DOJ Intrudes on States’ Rights in Wire Act Reinterpretation
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The Department of Justice’s (DOJ) baffling reversal of its stance on online gaming could have detrimental effects on online poker. Barring a court ruling that contradicts the DOJ’s stance, the new opinion will likely prevent the interstate compacts necessary to fuel the growth of legal and regulated online poker.

Last month, the DOJ Office of Legal Counsel said the Interstate Wire Act of 1961 applies to all forms of online wagers (and not just sports betting), reversing an Obama administration ruling in 2011. One major difference between now and then is that Las Vegas casino magnate and Republican major donor Sheldon Adelson now has the ear of the GOP-led DOJ.

For many years, Adelson has tried to use his clout and deep pockets to abolish online poker in the United States. The Wall Street Journal noted in a Jan. 18 story that a legal analysis sent by an Adelson lobbyist in April 2017 paved the way for the opinion issued last month.

Critics point out that removing online casino games from the United States benefits Adelson, whose Las Vegas Sands Corporation owns the Venetian and Palazzo casinos. Critics also claim Adelson’s move reeks of crony capitalism.

Online poker saw booming growth in the early 2000s, but that growth was stamped out by the Unlawful Internet Gambling Enforcement Act of 2006.  The 2006 action used the Wire Act as its basis of law despite the fact that the 1961 legislation applied to telephone wagers long before anyone knew what the internet was.

The 2011 DOJ ruling paved the way for states to begin regulating their own games (online poker operations were previously located overseas due to the murky laws). Delaware, Nevada and New Jersey offer online poker, with Pennsylvania planning to come online this year. Several more states offer lottery tickets and other games of chance online.

Pennsylvania Gaming Control Board spokesman Douglas Harbach told Online Poker Report that the board would review and discuss the opinion to determine what ramifications it will have for that state.

“As Pennsylvania’s current gaming is all intrastate and legal within the borders of the state, we will continue to regulate the legal forms of gaming as provided for in the Gaming Act,” he said.

Delaware, Nevada, and New Jersey experienced slow going when their online poker games started, deciding in recent years to create interstate compacts and share player pools among their total population of 13 million residents. The ability to play with someone across the country, or across the world, is what allowed early online poker behemoths like Party Poker and PokerStars to grow so large and so quickly.

Advocates fear the new interpretation, if allowed to stand, could make interstate poker illegal and prevent such multistate compacts.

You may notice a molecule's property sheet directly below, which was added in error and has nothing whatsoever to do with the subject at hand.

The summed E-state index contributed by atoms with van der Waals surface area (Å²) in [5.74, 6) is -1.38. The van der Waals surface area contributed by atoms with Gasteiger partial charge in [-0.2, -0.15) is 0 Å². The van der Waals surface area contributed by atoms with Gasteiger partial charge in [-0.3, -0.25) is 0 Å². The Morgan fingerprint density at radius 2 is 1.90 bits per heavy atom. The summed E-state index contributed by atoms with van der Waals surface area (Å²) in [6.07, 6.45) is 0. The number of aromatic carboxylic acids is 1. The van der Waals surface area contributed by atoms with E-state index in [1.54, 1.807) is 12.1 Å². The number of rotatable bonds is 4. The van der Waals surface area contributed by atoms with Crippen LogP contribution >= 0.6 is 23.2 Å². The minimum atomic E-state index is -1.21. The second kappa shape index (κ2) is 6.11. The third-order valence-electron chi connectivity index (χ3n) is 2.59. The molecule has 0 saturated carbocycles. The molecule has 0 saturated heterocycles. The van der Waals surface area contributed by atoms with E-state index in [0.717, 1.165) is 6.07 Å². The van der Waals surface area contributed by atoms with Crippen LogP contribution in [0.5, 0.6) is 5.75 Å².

Joss Wood of Online Poker Report writes that the new DOJ opinion could be a “double whammy.”

“The new opinion will make states question whether it’s even worth the effort to legalize online poker. And if they do, it may prevent them from creating a competitively large player pool,” he wrote. “Sharing liquidity across state lines is a critical element in rebuilding a national online poker market.”

Wood points out that large player bases are necessary to create major tournament prizes, the kind of potential winnings that help draw even more players to the games. Think, for example, of the marketing hype that goes into the Powerball jackpots. Winners of American online poker sites receive trivial sums compared to the seven-figure scores possible during the heyday of online poker (and that are still seen in other countries that allow their residents to compete with other players across the globe).

New Jersey has given the indication it will fight back. That state, which was successful last May in petitioning the U.S. Supreme Court to overturn the Professional and Amateur Sports Protection Act of 1992 that now allows it and other states to offer sports betting, just saw its online casino industry post $300 million in revenue in 2018, helping keep afloat a sagging Atlantic City.

Ray Lesniak (D), a former New Jersey state senator, was the leader in the Garden State’s efforts to end PASPA and establish regulated online casinos there. He told NJ Online Gambling that he’ll press the latest issue in court, too.

“Looks like I will have to go to court again to straighten out the Justice Department’s overreaching on states’ rights as I did with sports betting,” Lesniak said. “This opinion is outrageous. It puts state lotteries at risk and state revenues. If Congress won’t fix it, I will through the judicial process.”

Let’s hope that other states join the fight to end this intrusion into federalism and individual freedoms.

Johnny Kampis is investigative reporter for the Taxpayers Protection Alliance Foundation.

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